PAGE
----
World War II
Thanks to Henry Kaiser’s mass-production techniques, 10,000 workers were employed in the Portland shipyards. But in addition to laying the foundations for future growth, the war years in Oregon and their immediate aftermath were full of trials for state residents. Vanport—at one time a city of 45,000—grew up in the shadow of Kaiser aluminum plants and the shipyards north of Portland, but it was washed off the map in 1948 by a Columbia River flood. Tillamook County forests, which supplied Sitka spruce for airplanes, endured several massive fires that destroyed 500 square miles of trees.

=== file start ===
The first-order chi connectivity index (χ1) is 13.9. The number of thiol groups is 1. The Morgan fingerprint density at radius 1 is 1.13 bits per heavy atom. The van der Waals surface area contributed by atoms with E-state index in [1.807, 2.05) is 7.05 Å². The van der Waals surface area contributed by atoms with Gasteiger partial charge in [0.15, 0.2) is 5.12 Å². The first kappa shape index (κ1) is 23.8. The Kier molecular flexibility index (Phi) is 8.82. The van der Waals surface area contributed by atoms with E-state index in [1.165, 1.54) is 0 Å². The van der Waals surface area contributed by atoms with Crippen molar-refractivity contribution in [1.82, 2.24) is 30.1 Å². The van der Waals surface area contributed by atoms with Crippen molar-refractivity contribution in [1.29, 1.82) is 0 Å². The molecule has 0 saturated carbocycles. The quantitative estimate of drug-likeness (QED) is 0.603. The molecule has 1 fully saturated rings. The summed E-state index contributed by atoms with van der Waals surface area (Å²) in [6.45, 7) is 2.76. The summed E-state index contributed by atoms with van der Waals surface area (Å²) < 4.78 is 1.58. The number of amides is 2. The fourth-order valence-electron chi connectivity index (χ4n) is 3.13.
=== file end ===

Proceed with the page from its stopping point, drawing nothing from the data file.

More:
Along with these natural disasters, Oregon was the only state among the contiguous 48 to have a military installation (Fort Stevens, near Astoria) shelled by a Japanese submarine, to endure a Japanese bombing mission on the mainland (on Mount Emily, near Brookings), and to suffer civilian casualties when a balloon bomb exploded (near the Gearhart Mountain Wilderness Area in Lake County).
by Judy Jewell and W. C. McRae from Moon Oregon, 8th Edition, © Elizabeth & Mark Morris and Avalon Travel